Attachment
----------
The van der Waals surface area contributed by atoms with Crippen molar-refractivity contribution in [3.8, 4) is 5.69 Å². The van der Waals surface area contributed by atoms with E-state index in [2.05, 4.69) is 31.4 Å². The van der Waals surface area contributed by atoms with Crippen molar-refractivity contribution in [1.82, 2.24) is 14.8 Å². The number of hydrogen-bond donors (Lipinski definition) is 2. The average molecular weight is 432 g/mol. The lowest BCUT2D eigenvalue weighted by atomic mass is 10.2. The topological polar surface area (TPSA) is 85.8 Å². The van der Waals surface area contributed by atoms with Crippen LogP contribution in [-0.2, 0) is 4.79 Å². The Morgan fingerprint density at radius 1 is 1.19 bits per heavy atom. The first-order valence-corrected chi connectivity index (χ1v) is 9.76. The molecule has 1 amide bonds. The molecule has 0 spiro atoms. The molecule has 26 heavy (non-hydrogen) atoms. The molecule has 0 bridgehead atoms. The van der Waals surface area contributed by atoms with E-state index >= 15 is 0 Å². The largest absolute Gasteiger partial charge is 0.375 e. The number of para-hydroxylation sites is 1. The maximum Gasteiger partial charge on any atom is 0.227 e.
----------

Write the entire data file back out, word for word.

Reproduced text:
The van der Waals surface area contributed by atoms with Crippen molar-refractivity contribution in [3.8, 4) is 5.69 Å². The van der Waals surface area contributed by atoms with E-state index in [2.05, 4.69) is 31.4 Å². The van der Waals surface area contributed by atoms with Crippen molar-refractivity contribution in [1.82, 2.24) is 14.8 Å². The number of hydrogen-bond donors (Lipinski definition) is 2. The average molecular weight is 432 g/mol. The lowest BCUT2D eigenvalue weighted by atomic mass is 10.2. The topological polar surface area (TPSA) is 85.8 Å². The van der Waals surface area contributed by atoms with Crippen LogP contribution in [-0.2, 0) is 4.79 Å². The Morgan fingerprint density at radius 1 is 1.19 bits per heavy atom. The first-order valence-corrected chi connectivity index (χ1v) is 9.76. The molecule has 1 amide bonds. The molecule has 0 spiro atoms. The molecule has 26 heavy (non-hydrogen) atoms. The molecule has 0 bridgehead atoms. The van der Waals surface area contributed by atoms with E-state index >= 15 is 0 Å². The largest absolute Gasteiger partial charge is 0.375 e. The number of para-hydroxylation sites is 1. The maximum Gasteiger partial charge on any atom is 0.227 e.